On appeal from Superior Court of New Jersey, Law Division, Essex County, No. ESX-L-1628-03.
NOT FOR PUBLICATION WITHOUT THE APPROVAL OF THE APPELLATE DIVISION
Before Judges Wefing, C.S. Fisher and Messano.
The parties appeal and cross-appeal from a judgment entered by the trial court following a proof hearing.*fn1 After reviewing the record in light of the contentions advanced on appeal, we reverse and remand for further proceedings.
Unfortunately, although the incident which gave rise to this appeal was relatively straightforward, the subsequent legal proceedings became complex and, unfortunately, acrimonious. In May 1998, plaintiff John P. Reilly*fn2 was struck by an automobile while he was either in the process of, or after, alighting from the driver's side of his vehicle. Mr. Reilly, who was eighty-three years old at the time of the accident, suffered significant injuries in this accident, and he filed suit in October 1998. The vehicle that struck Mr. Reilly was insured with Allstate Insurance Co. with a policy limit of $25,000. In February 2001, Allstate offered its policy limits to settle Reilly's claim. Reilly was insured by Rutgers Casualty & Surety Co. and had underinsured motorist (UIM) coverage of $100,000. Upon receipt of this offer from Allstate, Reilly's attorney notified Rutgers in accordance with Longworth v. Van Houten, 223 N.J. Super. 174 (App. Div. 1988).
After an extended exchange of correspondence, Rutgers offered to settle Reilly's UIM claim for $50,000. It recognized the severity of his injuries but asserted that he was comparatively negligent in trying to get out of his car into moving traffic. Plaintiff rejected this offer (and a subsequent increase to $60,000), and the parties proceeded to arbitration. Prior to that arbitration, plaintiff's attorney put defendant on notice that it considered the failure of Rutgers to offer the policy limits to be bad faith on its part. The arbitration resulted in a gross award of $250,000, but found plaintiff to be 10% at fault, resulting in a net award of $225,000.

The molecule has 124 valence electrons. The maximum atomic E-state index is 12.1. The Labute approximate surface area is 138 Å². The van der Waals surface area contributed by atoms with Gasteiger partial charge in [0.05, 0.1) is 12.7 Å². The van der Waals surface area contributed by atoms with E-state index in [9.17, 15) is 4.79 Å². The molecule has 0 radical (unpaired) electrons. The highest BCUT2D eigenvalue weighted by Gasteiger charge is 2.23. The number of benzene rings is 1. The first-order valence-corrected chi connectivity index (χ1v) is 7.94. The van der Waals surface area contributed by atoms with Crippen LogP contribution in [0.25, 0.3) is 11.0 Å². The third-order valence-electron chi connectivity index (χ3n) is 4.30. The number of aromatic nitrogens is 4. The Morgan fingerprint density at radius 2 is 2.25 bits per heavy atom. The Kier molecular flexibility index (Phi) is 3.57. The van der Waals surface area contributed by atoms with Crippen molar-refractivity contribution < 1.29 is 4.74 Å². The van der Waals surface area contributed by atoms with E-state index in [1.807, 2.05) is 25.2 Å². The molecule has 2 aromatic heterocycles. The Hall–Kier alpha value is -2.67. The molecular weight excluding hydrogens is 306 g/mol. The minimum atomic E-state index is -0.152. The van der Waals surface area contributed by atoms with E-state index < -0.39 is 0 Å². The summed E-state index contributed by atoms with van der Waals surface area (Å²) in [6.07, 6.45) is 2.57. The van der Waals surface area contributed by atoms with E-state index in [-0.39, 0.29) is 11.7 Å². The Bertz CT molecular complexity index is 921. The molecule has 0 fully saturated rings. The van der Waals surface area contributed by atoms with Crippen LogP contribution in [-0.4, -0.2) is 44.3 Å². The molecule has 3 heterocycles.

In response, the attorney representing Rutgers told plaintiff's counsel that it would offer $70,000 to settle plaintiff's UIM claim. Plaintiff would not accept that offer. Instead, he commenced suit to establish his damages and also sought damages from Rutgers, contending it had acted in bad faith throughout.
Plaintiff's counsel knew which firm was representing Rutgers in connection with this UIM claim. He did not, however, inquire whether counsel would accept service of process and did not provide counsel with a courtesy copy of the summons and complaint. Instead, he served Rutgers at its place of business on March 26, 2003. When an answer was not filed by April 30, 2003, plaintiff's counsel on May 2, 2003, requested that default be entered against Rutgers. Default was entered on May 5, 2003.
Two weeks later, plaintiff notified the attorney with whom he had been dealing that default had been entered against Rutgers. Shortly after that, Rutgers offered plaintiff the full $75,000 to settle the UIM claim but plaintiff would not accept it. Nor would plaintiff consent to setting aside that default and permit Rutgers to file an answer. Although plaintiff opposed Rutgers' motion to set aside the default, the motion was granted by an order entered July 25, 2003.